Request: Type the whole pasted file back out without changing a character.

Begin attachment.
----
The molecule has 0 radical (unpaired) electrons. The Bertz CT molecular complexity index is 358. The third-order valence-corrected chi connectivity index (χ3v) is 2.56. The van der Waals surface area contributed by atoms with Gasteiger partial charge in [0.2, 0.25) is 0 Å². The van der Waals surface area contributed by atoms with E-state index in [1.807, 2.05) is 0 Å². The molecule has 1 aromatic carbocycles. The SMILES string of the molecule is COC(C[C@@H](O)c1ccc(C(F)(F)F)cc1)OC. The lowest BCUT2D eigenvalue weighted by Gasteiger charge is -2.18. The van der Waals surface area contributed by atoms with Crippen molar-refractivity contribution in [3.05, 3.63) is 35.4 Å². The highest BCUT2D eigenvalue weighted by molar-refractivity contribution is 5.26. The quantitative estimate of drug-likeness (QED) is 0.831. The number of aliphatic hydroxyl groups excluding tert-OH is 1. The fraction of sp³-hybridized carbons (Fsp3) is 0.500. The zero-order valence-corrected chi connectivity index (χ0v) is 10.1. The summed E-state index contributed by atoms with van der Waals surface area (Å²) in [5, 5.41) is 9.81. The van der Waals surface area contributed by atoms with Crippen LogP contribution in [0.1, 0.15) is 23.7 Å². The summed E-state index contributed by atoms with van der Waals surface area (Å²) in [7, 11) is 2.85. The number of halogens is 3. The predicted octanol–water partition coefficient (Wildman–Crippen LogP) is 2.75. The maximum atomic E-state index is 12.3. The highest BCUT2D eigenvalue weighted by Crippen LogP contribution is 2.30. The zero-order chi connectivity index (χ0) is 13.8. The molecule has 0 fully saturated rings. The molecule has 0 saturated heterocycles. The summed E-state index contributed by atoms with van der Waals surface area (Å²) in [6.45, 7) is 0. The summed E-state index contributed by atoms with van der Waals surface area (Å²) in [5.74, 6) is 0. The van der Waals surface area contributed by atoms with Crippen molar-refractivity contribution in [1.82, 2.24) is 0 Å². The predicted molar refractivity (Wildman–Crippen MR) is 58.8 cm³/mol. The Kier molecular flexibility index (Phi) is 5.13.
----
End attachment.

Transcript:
The molecule has 0 radical (unpaired) electrons. The Bertz CT molecular complexity index is 358. The third-order valence-corrected chi connectivity index (χ3v) is 2.56. The van der Waals surface area contributed by atoms with Gasteiger partial charge in [0.2, 0.25) is 0 Å². The van der Waals surface area contributed by atoms with E-state index in [1.807, 2.05) is 0 Å². The molecule has 1 aromatic carbocycles. The SMILES string of the molecule is COC(C[C@@H](O)c1ccc(C(F)(F)F)cc1)OC. The lowest BCUT2D eigenvalue weighted by Gasteiger charge is -2.18. The van der Waals surface area contributed by atoms with Crippen molar-refractivity contribution in [3.05, 3.63) is 35.4 Å². The highest BCUT2D eigenvalue weighted by molar-refractivity contribution is 5.26. The quantitative estimate of drug-likeness (QED) is 0.831. The number of aliphatic hydroxyl groups excluding tert-OH is 1. The fraction of sp³-hybridized carbons (Fsp3) is 0.500. The zero-order valence-corrected chi connectivity index (χ0v) is 10.1. The summed E-state index contributed by atoms with van der Waals surface area (Å²) in [5, 5.41) is 9.81. The van der Waals surface area contributed by atoms with Crippen LogP contribution in [0.1, 0.15) is 23.7 Å². The summed E-state index contributed by atoms with van der Waals surface area (Å²) in [7, 11) is 2.85. The number of halogens is 3. The predicted octanol–water partition coefficient (Wildman–Crippen LogP) is 2.75. The maximum atomic E-state index is 12.3. The highest BCUT2D eigenvalue weighted by Crippen LogP contribution is 2.30. The zero-order chi connectivity index (χ0) is 13.8. The molecule has 0 fully saturated rings. The molecule has 0 saturated heterocycles. The summed E-state index contributed by atoms with van der Waals surface area (Å²) in [6.45, 7) is 0. The summed E-state index contributed by atoms with van der Waals surface area (Å²) in [5.74, 6) is 0. The van der Waals surface area contributed by atoms with Crippen molar-refractivity contribution in [1.82, 2.24) is 0 Å². The predicted molar refractivity (Wildman–Crippen MR) is 58.8 cm³/mol. The Kier molecular flexibility index (Phi) is 5.13.